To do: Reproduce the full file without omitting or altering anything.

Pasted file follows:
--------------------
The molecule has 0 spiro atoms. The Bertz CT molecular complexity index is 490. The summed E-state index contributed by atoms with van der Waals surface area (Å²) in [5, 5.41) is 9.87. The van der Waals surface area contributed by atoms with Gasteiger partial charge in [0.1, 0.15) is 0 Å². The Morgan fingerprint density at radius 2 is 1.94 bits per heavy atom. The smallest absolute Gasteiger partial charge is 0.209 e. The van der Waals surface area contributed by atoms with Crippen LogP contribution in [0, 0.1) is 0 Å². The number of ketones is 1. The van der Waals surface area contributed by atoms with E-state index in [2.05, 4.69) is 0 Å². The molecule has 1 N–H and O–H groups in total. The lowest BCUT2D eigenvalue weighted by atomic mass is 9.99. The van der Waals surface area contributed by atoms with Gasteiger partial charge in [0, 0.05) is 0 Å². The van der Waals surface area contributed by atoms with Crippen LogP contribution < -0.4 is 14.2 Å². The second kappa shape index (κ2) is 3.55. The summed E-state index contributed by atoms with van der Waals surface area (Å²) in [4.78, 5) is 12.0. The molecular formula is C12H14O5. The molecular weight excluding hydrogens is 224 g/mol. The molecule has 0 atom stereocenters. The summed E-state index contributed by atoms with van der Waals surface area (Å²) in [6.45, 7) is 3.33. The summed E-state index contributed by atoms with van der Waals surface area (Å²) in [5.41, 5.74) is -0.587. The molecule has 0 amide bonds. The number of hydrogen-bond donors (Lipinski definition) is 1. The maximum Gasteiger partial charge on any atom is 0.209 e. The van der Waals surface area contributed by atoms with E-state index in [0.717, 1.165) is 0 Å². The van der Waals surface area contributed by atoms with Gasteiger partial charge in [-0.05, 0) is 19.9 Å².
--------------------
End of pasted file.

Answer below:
The molecule has 0 spiro atoms. The Bertz CT molecular complexity index is 490. The summed E-state index contributed by atoms with van der Waals surface area (Å²) in [5, 5.41) is 9.87. The van der Waals surface area contributed by atoms with Gasteiger partial charge in [0.1, 0.15) is 0 Å². The Morgan fingerprint density at radius 2 is 1.94 bits per heavy atom. The smallest absolute Gasteiger partial charge is 0.209 e. The van der Waals surface area contributed by atoms with Crippen LogP contribution in [0, 0.1) is 0 Å². The number of ketones is 1. The van der Waals surface area contributed by atoms with E-state index in [2.05, 4.69) is 0 Å². The molecule has 1 N–H and O–H groups in total. The lowest BCUT2D eigenvalue weighted by atomic mass is 9.99. The van der Waals surface area contributed by atoms with Gasteiger partial charge in [0, 0.05) is 0 Å². The van der Waals surface area contributed by atoms with Crippen LogP contribution < -0.4 is 14.2 Å². The second kappa shape index (κ2) is 3.55. The summed E-state index contributed by atoms with van der Waals surface area (Å²) in [4.78, 5) is 12.0. The molecular formula is C12H14O5. The molecular weight excluding hydrogens is 224 g/mol. The molecule has 0 atom stereocenters. The summed E-state index contributed by atoms with van der Waals surface area (Å²) in [6.45, 7) is 3.33. The summed E-state index contributed by atoms with van der Waals surface area (Å²) in [5.41, 5.74) is -0.587. The molecule has 0 amide bonds. The number of hydrogen-bond donors (Lipinski definition) is 1. The maximum Gasteiger partial charge on any atom is 0.209 e. The van der Waals surface area contributed by atoms with E-state index in [0.717, 1.165) is 0 Å². The van der Waals surface area contributed by atoms with Gasteiger partial charge in [-0.05, 0) is 19.9 Å².